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Jump Higher, Run Faster, Win more!

Posted Nov 25 2012 9:52pm

I have been a Physical Therapist for 20 years and exercise and nutrition junky my entire life. I have read books, magazine, tried different exercise programs and just about every sports nutrition product on the market. I have learned, (yes, finally becoming very wise) that exercise is literally a science. When you understand the science you can get very predictable results. I am here to provide some insights on several concepts of exercise science and ways to improve your cardiovascular endurance to help you improve and reach a new level of physical being and fitness.

Best Tips to Improve Exercise Efficiency

Understand Aerobic Metabolism

type=text When you perform endurance exercise or activities, your body requires a continual supply of fuel. Our bodies convert food nutrients into chemical energy during the digestion/absorption process. Then at the cellular level, our bodies convert these stored chemical energy sources into mechanical energy, which is how we perform exercise or work.

The Adenosine Triphosphate (ATP) needed for muscle work can be produced from either aerobic (with oxygen) metabolism or from anaerobic (without oxygen) metabolism. The aerobic metabolism of nutrients refers to the oxidation of glucose or glycogen molecules and fatty acids to form ATP, this process is called aerobic glycolysis. This metabolic pathway requires a continuous supply of oxygen and nutrients. The nutrients are in the forms of carbohydrates, fatty acids or proteins. The breakdown of carbohydrates provides the largest nutrient source of energy to working muscles. The liver and muscle cells store the carbohydrates as glycogen, a starch built by linking glucose molecules together. An individual glycogen molecule may contain hundreds to thousands of glucose molecules linked together by weak bonds. During work activities, individual working muscle cells break down the glycogen molecules in process called glycogenolysis. This process provides glucose, as an energy source, to the working muscles. Glycogenolysis can also occur in the liver, the free-floating glucose and fatty acids are then delivered to the working muscles by the blood supply.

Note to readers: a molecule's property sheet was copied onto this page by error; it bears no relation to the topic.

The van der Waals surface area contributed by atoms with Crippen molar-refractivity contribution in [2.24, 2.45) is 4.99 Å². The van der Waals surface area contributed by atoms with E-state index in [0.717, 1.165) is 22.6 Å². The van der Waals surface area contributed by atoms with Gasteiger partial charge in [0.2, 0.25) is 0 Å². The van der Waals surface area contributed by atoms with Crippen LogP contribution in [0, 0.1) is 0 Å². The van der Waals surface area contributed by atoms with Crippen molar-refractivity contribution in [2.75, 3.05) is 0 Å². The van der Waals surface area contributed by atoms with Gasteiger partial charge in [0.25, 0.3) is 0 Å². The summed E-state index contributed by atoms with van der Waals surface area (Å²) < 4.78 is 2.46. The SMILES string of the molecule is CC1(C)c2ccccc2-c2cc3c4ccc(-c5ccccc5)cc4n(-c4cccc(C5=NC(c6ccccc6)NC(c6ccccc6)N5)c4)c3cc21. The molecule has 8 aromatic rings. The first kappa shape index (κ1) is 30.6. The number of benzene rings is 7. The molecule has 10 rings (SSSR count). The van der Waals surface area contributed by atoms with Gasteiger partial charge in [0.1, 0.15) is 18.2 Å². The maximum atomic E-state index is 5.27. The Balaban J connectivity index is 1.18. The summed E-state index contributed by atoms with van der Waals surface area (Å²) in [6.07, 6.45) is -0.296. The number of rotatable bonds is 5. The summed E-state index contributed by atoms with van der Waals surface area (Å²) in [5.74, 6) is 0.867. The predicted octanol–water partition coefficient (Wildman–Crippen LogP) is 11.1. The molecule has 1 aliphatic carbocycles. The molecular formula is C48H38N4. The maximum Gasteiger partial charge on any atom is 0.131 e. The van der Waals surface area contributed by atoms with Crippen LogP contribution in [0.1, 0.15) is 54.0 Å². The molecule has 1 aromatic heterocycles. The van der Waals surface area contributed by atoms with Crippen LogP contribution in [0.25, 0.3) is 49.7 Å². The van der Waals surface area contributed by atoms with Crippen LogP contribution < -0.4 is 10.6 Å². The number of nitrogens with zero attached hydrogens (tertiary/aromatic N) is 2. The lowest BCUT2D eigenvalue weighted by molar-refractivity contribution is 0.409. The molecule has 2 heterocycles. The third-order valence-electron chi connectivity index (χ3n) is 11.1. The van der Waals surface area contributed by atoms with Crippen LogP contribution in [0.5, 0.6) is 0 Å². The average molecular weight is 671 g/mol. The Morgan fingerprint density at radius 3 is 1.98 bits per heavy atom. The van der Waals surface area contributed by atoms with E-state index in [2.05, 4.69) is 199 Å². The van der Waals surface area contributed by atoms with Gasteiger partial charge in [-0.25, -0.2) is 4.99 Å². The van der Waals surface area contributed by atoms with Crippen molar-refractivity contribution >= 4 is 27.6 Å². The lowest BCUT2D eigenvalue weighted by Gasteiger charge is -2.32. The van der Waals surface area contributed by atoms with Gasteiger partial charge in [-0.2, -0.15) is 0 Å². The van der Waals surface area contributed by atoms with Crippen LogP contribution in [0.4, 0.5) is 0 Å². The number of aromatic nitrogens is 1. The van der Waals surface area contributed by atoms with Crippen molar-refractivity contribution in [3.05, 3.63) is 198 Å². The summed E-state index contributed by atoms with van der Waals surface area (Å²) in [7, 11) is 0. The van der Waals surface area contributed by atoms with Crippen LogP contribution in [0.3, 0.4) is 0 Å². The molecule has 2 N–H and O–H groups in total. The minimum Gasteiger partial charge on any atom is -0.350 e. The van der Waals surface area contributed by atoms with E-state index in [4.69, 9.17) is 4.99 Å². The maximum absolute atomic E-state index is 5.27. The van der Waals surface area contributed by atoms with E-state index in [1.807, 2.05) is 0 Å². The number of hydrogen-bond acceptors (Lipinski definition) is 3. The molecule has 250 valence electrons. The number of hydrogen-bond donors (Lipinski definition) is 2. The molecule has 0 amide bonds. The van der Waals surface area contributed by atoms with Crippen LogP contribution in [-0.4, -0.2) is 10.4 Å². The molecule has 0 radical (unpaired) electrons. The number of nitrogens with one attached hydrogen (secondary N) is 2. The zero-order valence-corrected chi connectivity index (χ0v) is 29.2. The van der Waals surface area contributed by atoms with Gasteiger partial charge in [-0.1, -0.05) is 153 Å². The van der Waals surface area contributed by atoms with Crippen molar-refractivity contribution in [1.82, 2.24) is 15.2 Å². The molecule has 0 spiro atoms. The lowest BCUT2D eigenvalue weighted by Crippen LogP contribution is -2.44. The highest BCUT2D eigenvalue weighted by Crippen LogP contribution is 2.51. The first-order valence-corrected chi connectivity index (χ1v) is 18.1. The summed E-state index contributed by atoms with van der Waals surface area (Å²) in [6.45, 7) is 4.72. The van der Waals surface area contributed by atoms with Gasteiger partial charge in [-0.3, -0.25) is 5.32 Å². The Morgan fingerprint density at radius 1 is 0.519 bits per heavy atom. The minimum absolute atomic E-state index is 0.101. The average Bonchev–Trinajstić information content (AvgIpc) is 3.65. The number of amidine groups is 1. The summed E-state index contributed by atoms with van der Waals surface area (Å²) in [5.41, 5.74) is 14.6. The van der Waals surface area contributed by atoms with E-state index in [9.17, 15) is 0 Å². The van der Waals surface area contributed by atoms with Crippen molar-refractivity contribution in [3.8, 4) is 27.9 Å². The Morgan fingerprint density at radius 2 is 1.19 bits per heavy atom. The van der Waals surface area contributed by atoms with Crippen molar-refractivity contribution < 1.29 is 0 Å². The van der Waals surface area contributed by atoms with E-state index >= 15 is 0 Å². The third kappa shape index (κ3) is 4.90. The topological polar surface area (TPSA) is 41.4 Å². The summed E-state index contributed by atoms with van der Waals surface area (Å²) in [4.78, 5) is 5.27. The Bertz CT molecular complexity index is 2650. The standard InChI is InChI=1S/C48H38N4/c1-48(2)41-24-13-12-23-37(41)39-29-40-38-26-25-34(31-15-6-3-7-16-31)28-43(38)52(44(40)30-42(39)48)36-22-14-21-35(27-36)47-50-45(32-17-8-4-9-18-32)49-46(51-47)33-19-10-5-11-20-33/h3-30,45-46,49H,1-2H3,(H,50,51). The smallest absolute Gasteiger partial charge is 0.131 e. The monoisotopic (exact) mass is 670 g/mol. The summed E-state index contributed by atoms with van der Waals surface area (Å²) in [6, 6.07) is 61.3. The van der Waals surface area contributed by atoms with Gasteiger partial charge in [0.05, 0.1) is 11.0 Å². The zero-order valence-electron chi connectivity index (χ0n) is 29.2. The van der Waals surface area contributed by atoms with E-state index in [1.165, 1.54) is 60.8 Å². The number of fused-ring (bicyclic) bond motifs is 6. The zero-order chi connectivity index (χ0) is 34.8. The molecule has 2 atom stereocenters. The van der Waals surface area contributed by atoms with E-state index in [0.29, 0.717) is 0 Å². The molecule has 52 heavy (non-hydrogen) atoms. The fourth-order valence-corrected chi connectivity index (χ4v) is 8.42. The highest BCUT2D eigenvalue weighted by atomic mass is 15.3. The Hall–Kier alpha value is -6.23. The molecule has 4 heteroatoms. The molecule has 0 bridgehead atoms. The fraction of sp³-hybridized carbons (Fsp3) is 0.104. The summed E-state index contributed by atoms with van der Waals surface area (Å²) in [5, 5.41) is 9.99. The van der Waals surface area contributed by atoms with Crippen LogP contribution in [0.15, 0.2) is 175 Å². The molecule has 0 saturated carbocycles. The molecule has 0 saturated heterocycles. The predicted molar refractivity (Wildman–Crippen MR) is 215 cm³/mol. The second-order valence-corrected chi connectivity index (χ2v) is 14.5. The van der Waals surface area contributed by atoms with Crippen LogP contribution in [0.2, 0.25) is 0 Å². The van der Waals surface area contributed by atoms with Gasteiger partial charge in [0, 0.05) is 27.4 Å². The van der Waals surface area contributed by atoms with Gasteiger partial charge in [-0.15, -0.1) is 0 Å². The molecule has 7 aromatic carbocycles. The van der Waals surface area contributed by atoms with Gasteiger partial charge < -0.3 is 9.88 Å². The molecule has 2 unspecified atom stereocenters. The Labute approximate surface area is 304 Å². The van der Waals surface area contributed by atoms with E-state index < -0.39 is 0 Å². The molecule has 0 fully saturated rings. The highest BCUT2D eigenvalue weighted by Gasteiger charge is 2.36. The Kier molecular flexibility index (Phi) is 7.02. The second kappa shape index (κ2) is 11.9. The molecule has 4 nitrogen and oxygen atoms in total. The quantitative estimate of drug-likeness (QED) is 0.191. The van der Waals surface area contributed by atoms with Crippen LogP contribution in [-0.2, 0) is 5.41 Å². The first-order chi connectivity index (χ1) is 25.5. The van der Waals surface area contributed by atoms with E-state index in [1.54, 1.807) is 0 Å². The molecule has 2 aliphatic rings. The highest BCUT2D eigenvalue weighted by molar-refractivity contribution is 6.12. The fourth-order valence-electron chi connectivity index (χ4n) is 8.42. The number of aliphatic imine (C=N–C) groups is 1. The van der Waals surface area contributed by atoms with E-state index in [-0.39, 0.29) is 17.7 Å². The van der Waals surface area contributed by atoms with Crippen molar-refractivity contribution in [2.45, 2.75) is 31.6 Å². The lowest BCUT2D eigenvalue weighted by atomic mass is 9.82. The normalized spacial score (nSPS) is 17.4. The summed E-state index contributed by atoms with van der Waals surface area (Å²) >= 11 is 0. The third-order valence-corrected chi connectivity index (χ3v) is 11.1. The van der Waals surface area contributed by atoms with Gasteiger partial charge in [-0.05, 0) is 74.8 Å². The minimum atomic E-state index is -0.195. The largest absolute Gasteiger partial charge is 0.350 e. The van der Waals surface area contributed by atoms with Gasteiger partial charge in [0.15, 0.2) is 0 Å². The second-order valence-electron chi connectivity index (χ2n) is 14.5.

Aerobic glycolysis can be sustained as long as there is a sufficient supply of oxygen and glucose. Total glycogen stores are limited and can be depleted from the body within a few hours in cases of prolonged work. Proteins, which are comprised of amino acid chains, contribute only a small percentage of usable energy during work. Proteins are metabolized for energy by two different processes. The proteins can either be converted to glycogen in the liver, then transported to working muscles in the form of glucose, or the protein amino acids can be directly converted to energy inside the working muscle cells via the Kreb's Cycle, a complex metabolic pathway.

In addition to nutrients, aerobic metabolism utilizes oxygen. Small amounts of oxygen are found within the muscle cells attached to the muscle proteins, however the majority of oxygen is carried to the muscle cells via blood cells from the circulatory system. A cardiovascular response to increased workload is to increase the amount of blood flowing to active muscle. However, it can take almost one minute for this response to be activated. Therefore, at the onset of most industrial tasks, or in cases of quick-high intensity tasks, it is not always possible to have adequate blood flow available to working muscles. When this occurs, the muscles switch to anaerobic metabolism.
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